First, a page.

The day after a commercial van driver killed an elderly woman in a Manhattan crosswalk, no charges have been filed, though NYPD implied but failed to confirm that the victim had the right of way. The company that employs the driver, meanwhile, refused to say if he will face any disciplinary action, and he could be back behind the wheel tomorrow.
At approximately 1:30 p.m. yesterday, the driver turned left from eastbound Kenmare Street onto Elizabeth Street, striking East Village resident Sui Leung, 82, in the crosswalk on the north side of the intersection. She was transported to Downtown Hospital, where she was pronounced dead.
“Police did not suspect any criminality and the driver was not charged,” the Daily News reported yesterday. That remains the case today.
NYPD’s public information office told Streetsblog that the driver had a green light. A visit to the intersection today showed that pedestrians are given the “walk” signal concurrently with green lights on Kenmare, meaning turning drivers must yield to pedestrians. When Streetsblog asked NYPD to confirm that Leung had the right of way, a department press officer said, “We don’t know that yet.”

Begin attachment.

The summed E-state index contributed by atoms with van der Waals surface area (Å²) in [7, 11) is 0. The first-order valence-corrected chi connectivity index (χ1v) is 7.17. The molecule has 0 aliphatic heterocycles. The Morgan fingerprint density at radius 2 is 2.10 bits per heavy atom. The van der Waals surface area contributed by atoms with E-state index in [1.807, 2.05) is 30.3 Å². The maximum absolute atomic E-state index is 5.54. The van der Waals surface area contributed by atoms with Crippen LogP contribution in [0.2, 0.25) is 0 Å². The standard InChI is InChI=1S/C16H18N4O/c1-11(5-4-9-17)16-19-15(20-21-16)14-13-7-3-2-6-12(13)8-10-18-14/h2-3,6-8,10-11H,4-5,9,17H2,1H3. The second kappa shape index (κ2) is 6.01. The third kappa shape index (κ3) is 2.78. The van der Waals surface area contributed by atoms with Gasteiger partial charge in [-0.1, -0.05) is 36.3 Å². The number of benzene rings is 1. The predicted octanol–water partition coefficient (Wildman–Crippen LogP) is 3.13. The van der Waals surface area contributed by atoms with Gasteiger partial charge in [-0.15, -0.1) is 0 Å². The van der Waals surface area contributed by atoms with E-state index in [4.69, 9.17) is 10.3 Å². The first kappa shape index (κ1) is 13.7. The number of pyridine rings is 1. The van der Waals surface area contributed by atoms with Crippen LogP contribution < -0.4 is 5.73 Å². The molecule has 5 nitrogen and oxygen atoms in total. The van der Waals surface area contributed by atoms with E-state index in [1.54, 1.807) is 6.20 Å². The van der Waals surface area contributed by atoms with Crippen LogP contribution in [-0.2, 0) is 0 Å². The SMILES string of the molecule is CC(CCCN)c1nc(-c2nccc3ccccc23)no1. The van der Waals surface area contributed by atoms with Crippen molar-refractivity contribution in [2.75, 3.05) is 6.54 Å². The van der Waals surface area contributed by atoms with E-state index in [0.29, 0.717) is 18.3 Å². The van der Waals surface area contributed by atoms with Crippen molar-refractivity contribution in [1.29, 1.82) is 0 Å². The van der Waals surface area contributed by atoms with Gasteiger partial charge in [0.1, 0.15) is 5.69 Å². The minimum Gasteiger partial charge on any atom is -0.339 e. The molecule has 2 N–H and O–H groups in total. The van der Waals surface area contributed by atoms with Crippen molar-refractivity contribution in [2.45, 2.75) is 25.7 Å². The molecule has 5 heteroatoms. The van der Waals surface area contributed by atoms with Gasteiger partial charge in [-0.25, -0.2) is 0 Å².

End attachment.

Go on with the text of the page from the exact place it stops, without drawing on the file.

When a driver strikes a pedestrian or cyclist with the right of way, it is a violation of Section 19-190, a local law that took effect August 22. Days later, a pedestrian in an Upper East Side crosswalk with the signal was killed by a turning driver. At first, NYPD told Streetsblog that “both of them had the right of way,” then weeks later the department filed its first-ever Section 19-190 charges against the driver.
Police would not release the identity of the driver who struck Sui Leung because no charges had been filed, but the van involved was clearly marked as belonging to Party Rental Ltd. of Teterboro, New Jersey.
Streetsblog asked Party Rental Ltd. if the company had taken any disciplinary action against the driver since the crash. “We determine that based on what we hear from the authorities,” said Barney Drew, the company’s vice president of human resources. Drew would not say whether the company had been in contact with NYPD since the crash, or if the company would keep the employee off the road pending the results of the investigation. ”He’s not driving today because it’s his off day,” he said. “I am being purposely evasive because you’re asking questions about an ongoing process.”